I do a lot with taioba (https://www.worldfarmers.org/crops/taioba/ ) which is similar and is a very large and insistent weed in my garden. Very spinach-like but also very high levels of oxalic acid, so can`t be eaten raw. I think the best thing I've done was an omelet layered with the leaves.
These leaves are also good for things like baking bread on top of (instead of using parchment paper) or using underneath steamed bread/buns so they don't stick to the steamer.
I made a dish this week using our Taro leaves, and my husband pronounced it "really good." Inspired by the Filipino dish Laing.
I didn't keep close track of quantities, but a traditional Laing recipe might help.
A few medium sized shrimp
Several Taro leaves cut into small pieces
White part of Walking Onion chopped small
Fresh Ginger chopped
2 cloves of Garlic minced
Can coconut cream
Pinch red pepper flakes
Soy sauce to taste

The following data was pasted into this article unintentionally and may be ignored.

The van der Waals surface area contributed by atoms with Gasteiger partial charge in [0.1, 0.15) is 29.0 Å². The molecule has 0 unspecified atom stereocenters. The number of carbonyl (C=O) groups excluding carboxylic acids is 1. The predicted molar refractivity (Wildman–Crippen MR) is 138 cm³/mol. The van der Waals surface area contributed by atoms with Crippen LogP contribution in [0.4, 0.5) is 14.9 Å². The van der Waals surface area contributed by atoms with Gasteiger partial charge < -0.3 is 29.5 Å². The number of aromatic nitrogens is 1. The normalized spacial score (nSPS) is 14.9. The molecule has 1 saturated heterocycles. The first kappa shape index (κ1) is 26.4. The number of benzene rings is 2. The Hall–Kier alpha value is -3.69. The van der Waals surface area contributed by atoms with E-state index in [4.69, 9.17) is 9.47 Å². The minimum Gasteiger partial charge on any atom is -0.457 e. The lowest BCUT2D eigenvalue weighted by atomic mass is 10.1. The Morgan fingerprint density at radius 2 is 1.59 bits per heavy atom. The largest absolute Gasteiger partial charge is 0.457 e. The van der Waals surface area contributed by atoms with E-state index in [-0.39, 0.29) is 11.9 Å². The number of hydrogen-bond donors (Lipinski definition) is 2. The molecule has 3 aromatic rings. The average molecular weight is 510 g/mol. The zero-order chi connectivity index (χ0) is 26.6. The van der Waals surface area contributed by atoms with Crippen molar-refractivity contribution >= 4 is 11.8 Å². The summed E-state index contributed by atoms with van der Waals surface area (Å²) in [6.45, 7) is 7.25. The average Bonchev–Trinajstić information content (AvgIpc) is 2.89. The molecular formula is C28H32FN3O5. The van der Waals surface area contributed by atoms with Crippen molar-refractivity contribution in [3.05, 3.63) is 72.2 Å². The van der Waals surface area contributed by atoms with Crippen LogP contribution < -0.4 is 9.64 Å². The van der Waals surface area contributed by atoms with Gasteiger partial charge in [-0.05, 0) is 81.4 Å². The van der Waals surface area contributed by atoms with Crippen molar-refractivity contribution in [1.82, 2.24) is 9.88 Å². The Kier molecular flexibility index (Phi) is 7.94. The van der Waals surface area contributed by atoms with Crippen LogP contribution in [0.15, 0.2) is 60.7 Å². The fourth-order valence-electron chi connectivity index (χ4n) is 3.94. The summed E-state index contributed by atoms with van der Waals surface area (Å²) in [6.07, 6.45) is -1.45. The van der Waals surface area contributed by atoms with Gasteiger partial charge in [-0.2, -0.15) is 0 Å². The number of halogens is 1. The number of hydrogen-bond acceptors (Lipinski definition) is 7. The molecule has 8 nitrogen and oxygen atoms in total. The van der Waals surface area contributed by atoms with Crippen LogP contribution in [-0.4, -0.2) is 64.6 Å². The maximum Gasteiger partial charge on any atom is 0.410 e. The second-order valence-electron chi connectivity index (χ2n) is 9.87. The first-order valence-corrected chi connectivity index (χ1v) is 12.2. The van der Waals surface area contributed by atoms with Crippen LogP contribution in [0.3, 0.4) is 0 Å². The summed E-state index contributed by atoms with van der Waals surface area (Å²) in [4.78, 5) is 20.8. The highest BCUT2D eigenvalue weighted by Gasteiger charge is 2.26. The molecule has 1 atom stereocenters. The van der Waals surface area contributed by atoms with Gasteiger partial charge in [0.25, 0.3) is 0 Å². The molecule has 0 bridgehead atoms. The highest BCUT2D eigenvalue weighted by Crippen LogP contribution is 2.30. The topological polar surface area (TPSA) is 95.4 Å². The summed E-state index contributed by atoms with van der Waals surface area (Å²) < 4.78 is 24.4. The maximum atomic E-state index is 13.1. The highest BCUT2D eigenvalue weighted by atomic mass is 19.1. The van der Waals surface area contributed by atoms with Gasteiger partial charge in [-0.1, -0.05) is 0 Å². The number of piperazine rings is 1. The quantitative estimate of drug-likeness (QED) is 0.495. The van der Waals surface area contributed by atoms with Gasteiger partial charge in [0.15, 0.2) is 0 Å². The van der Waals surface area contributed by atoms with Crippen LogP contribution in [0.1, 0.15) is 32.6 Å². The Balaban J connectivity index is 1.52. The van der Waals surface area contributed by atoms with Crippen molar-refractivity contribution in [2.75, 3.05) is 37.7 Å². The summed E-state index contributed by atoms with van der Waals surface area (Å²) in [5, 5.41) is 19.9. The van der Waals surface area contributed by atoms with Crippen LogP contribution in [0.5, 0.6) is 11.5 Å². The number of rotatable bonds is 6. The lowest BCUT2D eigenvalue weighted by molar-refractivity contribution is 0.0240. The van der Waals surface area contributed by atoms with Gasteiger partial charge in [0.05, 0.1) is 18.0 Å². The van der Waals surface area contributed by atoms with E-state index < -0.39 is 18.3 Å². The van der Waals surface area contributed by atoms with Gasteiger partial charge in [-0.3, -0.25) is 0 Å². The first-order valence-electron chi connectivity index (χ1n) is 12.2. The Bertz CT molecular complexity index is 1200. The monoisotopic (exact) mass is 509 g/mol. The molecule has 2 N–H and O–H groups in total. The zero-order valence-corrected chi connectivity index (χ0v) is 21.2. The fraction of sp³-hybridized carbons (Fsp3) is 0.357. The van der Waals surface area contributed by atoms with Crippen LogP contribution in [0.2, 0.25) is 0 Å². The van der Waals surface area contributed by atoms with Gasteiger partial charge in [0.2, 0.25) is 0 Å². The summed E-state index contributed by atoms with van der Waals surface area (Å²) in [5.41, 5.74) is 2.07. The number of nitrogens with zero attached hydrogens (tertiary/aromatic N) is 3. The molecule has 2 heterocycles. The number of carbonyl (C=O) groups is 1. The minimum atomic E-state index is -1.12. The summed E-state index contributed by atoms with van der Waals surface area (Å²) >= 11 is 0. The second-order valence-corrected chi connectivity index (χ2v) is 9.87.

I peeled the shrimp and set them aside, putting the skins in a small saucepan, covering with water, and simmering to make shrimp broth. In a larger saucepan I sauteed the onion in a little oil until tender, then added the garlic and ginger. Once those began releasing their odors I added the Taro leaves to the pan and sauteed them until wilted, then added the shrimp, the shrimp broth, can of coconut cream, and pinch of red pepper flakes, brought it to a boil, then simmered on low for 1 hour, stirring frequently. When done I let it cool and kept in the fridge a couple days because recipes said it would be better. Served over rice. My husband suggested adding soy sauce and that really brought it to life.
If I were to make this again I would use Coconut Milk instead of cream, as it was far too rich for my taste.
snakes are really good at eating slugs. And you wouldn't think it, but so are tiny ads: